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Donor Stories|University of Wyoming Foundation

Donor Stories


Bill Baker, a Lifetime of Supporting Education 


Bill BakerAlthough he did not receive his degrees from the University of Wyoming, Air Force flyer and long–time student mentor Bill Baker has adopted UW as his own. 

"I am very pleased with my association with the University of Wyoming," Bill says. 

Bill has designated the university as the sole beneficiary of his IRA. His designation will support scholarships for students in the College of Agriculture and Natural Resources through the Bill and Jeanette Baker Agricultural Scholarship. 

Making a gift through an IRA is one of the simplest and most tax–efficient ways to make a charitable gift. Unlike more complex estate planning techniques, the only implementation requirement is to complete a change–of–beneficiary form. Passing the same amount of money along to your heirs as beneficiaries of an IRA could potentially subject the IRA and your heirs to income and estate taxes at both the state and federal level. Designating an IRA as a charitable gift for UW is tax–free. 

Supporting the College of Agriculture and Natural Resources

There are many reasons Bill might have chosen to support UW and the College of Agriculture and Natural Resources. Bill's wife, Jeanette, and many of her family members earned their degrees at UW. He was associate dean of admissions and assistant dean of engineering at Texas Tech, teaching professional ethics and engineering economics. Bill also fondly remembers his youth on his grandparents' Tennessee dairy farm, as well as his first job in Wyoming on the Vee Bar Ranch west of Laramie. Above all, Bill is an openhearted and supportive friend who has spent his lifetime helping students with their educations. 

Bill has lived quite a varied and interesting life. He grew up in Dickson, Tenn., southwest of Nashville, and spent a lot of his youth on his grandparents' dairy farm. Bill earned a bachelor's degree from Austin Peay State College (now a university) in history and English grammar. 

He then joined the Air Force and flew 739 combat missions during the Korean and Vietnam wars, some of them harrowing, and even survived a plane crash. While in the service, he taught at Michigan State University and then received his masters in foundations of education, eventually transitioning to cadet advisory services.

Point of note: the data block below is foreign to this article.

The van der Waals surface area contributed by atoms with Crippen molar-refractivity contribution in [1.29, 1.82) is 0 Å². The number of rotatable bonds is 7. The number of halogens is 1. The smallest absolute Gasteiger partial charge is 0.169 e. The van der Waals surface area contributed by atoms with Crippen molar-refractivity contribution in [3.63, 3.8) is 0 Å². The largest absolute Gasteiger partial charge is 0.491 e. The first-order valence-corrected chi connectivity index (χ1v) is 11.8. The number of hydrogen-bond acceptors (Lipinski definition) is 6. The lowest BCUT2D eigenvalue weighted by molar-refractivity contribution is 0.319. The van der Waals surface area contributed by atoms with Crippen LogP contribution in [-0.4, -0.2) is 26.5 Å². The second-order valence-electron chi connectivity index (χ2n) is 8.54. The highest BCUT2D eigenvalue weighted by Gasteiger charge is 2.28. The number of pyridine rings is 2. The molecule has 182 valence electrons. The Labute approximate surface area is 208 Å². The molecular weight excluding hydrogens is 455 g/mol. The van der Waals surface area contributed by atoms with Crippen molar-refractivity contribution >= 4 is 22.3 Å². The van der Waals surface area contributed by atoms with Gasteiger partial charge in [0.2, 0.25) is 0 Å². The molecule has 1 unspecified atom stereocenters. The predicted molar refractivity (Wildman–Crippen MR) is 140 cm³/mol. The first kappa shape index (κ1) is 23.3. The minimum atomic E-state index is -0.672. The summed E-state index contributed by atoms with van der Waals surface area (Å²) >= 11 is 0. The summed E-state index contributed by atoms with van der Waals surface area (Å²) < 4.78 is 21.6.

Bill retired at the rank of lieutenant colonel. Of the 17 medals and ribbons he earned, the Distinguished Flying Cross is the one of which he is most proud. 

After he retired from the Air Force, Bill got a job at Texas Tech University as associate dean of admissions. While at Texas Tech, he earned a master's degree in agricultural economics, otherwise known as microeconomics. He eventually served as assistant dean of engineering, which included industry relations. 

He taught engineering economics and ethics, contributed to the book Engineering Ethics – Concepts, Viewpoints, Cases and Codes published by the National Institute for Engineering Ethics, and served as moderator for the fourth annual Murdough Center for Engineering Professionalism symposium series. 

After working at Texas Tech, Bill served as a college relations executive and manager for corporate giving for Halliburton Services, Inc., once again helping students connect with their educations. 

Making Wyoming Home

The first time he came to Wyoming was on his way back from Alaska in 1958. He enjoyed it so much he vowed to return, and after taking retirement from Halliburton, he managed the Vee Bar Ranch for a year. Because his brother was a member of Saratoga's Old Baldy Club, his brother suggested it might be a good place for Bill to retire, and so he moved there and met and married his beloved wife, Jeanette, who is a retired schoolteacher. 

Bill and Jeanette lived in a sun–filled log house with a panoramic view of the Saratoga valley. Bill enjoys photography, upland game–bird hunting, fly–tying, and fly–fishing. Unfortunately, after 58 years of type 1 diabetes and a stroke that left her partially paralyzed, Jeanette now lives in Saratoga's Deseret Nursing Home. 

"The world is going to need bright, educated young farmers and ranchers to feed a hungry world's population," says Bill. "We'd like our legacy to be that we helped educate the ones who meet that need." 

You Can Make a Difference

You can easily make a difference in students' lives by leaving a gift of your retirement plan assets. For information on this and other planned giving options, contact Tracy Richardson at (307) 766-3934 or trichar6@uwyo.edu today. 

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